The Picasso Museum in Paris finally reopens

The Picasso Museum in Paris reopened yesterday, three years late, following a ¤52 million (£41m) refurbishment, having been closed to the public since 2009.

The reopening of the Picasso Museum after five years. Picture: Getty
The reopening of the Picasso Museum after five years. Picture: Getty

Opening the museum yesterday, French president François Hollande urged crisis-hit France to draw inspiration from the Spanish painter who made France his home.

The museum, located in a 17th-century mansion in the Marais district, houses one of the world’s largest collections of Pablo Picasso’s work, including more than 5,000 paintings, sculptures and prints as well as his personal archives.

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The long-awaited reopening took place on his birthday. He was born in Malaga, Spain, on 25 October, 1881, but spent most of his adult life in France until his death in 1973.

However, the renovation was marked by repeated delays, infighting and controversy.

Glossing over these yesterday, Hollande insisted Picasso’s modernity and energy should inspire all of France.

“You don’t build anything on nostalgia. Pablo Picasso was a painter of the future, of hope, of conquests, he freed himself from the rules of the past. He was avant-garde. France is an avant-garde country,” he said.

During the renovations, the French government sacked museum president Anne Baldassari after she came in for criticism, both personal and professional. The minister for culture and communications even deemed “saving’ the museum “a social emergency”.
 Baldassari, once considered one of the world’s foremost Picasso experts and curators, was fired in May after more than 20 years working for the museum and nine as its nationally appointed president.

Her dismissal prompted Claude Picasso, who supported her, to accuse the government of not valuing his father’s work and of dragging its feet over the reopening.

The renovation has tripled the size of the exhibition space over five floors, making it more accessible to an expected one million visitors a year.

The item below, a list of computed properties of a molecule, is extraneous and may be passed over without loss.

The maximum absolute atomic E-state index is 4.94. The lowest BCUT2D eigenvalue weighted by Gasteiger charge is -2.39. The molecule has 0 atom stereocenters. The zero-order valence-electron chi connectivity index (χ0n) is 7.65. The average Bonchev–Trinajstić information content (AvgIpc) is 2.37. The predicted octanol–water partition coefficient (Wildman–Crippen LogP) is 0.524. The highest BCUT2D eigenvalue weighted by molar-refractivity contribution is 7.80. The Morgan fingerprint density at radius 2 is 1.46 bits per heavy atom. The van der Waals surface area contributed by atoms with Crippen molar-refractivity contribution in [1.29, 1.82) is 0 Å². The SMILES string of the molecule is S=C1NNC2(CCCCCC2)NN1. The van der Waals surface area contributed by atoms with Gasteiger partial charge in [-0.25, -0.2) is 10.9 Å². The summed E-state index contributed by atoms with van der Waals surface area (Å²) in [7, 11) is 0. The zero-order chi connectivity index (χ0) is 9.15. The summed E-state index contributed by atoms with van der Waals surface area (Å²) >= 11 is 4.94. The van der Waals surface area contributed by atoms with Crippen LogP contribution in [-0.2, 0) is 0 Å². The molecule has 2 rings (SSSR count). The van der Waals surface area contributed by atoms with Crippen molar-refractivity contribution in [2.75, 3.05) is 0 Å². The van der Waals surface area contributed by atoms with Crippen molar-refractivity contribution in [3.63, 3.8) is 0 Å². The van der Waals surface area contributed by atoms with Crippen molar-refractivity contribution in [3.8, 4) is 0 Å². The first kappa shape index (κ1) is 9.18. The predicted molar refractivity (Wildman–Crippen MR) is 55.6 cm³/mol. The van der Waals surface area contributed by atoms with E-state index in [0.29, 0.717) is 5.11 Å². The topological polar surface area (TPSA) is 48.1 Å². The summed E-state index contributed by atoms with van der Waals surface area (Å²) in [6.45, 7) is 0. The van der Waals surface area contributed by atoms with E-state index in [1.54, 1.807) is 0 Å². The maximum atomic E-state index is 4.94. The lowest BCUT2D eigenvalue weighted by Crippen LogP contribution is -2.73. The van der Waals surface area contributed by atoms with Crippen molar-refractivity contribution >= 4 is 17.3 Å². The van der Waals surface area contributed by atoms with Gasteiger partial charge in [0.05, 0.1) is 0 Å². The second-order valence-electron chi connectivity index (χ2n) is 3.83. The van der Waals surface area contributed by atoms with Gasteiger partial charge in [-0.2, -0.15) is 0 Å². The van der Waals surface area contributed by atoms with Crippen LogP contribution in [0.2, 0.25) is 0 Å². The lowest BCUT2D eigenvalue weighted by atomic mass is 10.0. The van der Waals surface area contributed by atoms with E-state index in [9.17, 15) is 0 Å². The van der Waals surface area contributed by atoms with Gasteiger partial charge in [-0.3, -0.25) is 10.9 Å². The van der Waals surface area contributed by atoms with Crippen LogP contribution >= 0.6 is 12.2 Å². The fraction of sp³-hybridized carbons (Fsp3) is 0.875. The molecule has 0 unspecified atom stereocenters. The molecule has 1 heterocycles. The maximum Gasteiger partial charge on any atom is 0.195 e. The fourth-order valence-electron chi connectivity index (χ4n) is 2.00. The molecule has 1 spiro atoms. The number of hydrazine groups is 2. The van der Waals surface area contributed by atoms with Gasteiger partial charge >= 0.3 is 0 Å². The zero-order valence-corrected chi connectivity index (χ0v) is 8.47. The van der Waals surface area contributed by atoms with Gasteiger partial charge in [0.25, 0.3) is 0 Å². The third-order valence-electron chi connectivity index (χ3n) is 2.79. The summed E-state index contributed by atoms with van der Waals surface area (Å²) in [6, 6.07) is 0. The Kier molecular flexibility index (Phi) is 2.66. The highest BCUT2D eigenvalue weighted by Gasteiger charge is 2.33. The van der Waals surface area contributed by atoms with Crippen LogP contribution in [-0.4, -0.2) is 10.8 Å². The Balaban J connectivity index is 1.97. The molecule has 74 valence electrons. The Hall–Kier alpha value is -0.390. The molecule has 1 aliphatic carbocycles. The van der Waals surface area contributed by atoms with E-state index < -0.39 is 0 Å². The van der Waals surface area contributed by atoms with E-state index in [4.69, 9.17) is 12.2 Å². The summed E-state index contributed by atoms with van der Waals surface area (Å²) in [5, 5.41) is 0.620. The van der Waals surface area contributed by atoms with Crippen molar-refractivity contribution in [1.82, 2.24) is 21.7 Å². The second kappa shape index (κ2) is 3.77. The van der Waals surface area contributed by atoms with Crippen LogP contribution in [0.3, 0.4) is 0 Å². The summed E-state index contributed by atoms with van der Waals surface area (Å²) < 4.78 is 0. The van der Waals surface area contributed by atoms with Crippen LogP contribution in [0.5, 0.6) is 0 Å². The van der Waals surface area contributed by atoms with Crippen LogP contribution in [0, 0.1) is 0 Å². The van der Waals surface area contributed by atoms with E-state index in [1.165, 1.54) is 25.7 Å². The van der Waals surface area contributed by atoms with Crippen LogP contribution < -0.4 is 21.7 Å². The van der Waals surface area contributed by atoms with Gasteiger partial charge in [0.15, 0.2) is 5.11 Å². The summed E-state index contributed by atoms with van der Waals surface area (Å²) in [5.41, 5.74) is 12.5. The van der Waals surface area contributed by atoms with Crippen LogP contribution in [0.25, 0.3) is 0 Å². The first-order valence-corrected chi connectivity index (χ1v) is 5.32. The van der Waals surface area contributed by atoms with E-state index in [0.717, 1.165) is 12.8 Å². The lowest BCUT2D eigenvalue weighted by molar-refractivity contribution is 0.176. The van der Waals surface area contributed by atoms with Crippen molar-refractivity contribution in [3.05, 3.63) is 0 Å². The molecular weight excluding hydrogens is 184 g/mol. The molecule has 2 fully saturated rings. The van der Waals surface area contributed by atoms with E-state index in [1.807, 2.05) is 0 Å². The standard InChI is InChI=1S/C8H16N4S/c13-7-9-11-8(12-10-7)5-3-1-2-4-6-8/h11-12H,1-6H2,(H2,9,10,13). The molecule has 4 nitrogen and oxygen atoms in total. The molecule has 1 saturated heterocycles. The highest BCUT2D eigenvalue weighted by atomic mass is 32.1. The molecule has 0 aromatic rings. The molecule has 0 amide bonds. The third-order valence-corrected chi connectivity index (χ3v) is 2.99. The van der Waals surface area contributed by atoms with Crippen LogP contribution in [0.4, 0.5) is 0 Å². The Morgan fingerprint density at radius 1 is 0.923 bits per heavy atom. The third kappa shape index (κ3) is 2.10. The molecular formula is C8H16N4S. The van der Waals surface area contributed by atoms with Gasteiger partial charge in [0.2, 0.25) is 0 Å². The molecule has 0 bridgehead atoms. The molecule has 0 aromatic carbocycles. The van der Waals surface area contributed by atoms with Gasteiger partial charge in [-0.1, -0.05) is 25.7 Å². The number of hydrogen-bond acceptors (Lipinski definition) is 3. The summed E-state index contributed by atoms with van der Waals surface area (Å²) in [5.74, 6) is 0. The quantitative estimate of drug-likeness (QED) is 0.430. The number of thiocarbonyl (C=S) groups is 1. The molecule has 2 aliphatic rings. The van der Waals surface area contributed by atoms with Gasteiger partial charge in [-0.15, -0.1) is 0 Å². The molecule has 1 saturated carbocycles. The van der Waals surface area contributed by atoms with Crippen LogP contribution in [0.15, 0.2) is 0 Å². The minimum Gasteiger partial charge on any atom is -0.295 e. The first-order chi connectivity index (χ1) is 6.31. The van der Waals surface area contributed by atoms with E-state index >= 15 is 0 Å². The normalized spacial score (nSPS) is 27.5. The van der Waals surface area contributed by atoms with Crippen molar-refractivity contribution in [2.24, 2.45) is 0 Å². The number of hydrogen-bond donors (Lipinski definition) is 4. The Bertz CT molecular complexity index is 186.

It originally opened in 1985, 12 years after Picasso’s death, with an archive of 200,000 pieces of his work, only 5,000 of which were put on display.

Most of the exhibits were left to the state on his death by the Picasso family in lieu of inheritance tax. Others were donated by his family including his widow Jacqueline.

When it closed for refurbishment in 2009 it was expected to re-open in 2011 with an expanded exhibition space to display far more of its collection.

By converting the building’s offices, stables and basement into exhibition space, the museum is now more than double its former size.

It is an architectural feat that new director Laurent Le Bon claims will allow “visitors a freedom which goes well with the spirit of Picasso”.

In future, the museum is expected to hold one major exhibition each year. The first in mid-2015 in collaboration with New York’s Museum of Modern Art will take Picasso’s sculpture as its theme.

The museum has an attic space with a view over Paris which now houses paintings by artists including Renoir, Matisse and Modigliani, which Picasso himself collected.

The conversion for the 1985 opening was carried out by Roland Simounet and aimed to create the ideal showcase for Picasso’s work while also allowing the public to glimpse a great pre-Revolution mansion.

What is now on offer is a world away from that. The refurbished building boasts minimalist exhibition spaces characterised by grey terrazzo, bare stone and whitewashed walls, an austere echo of France today perhaps.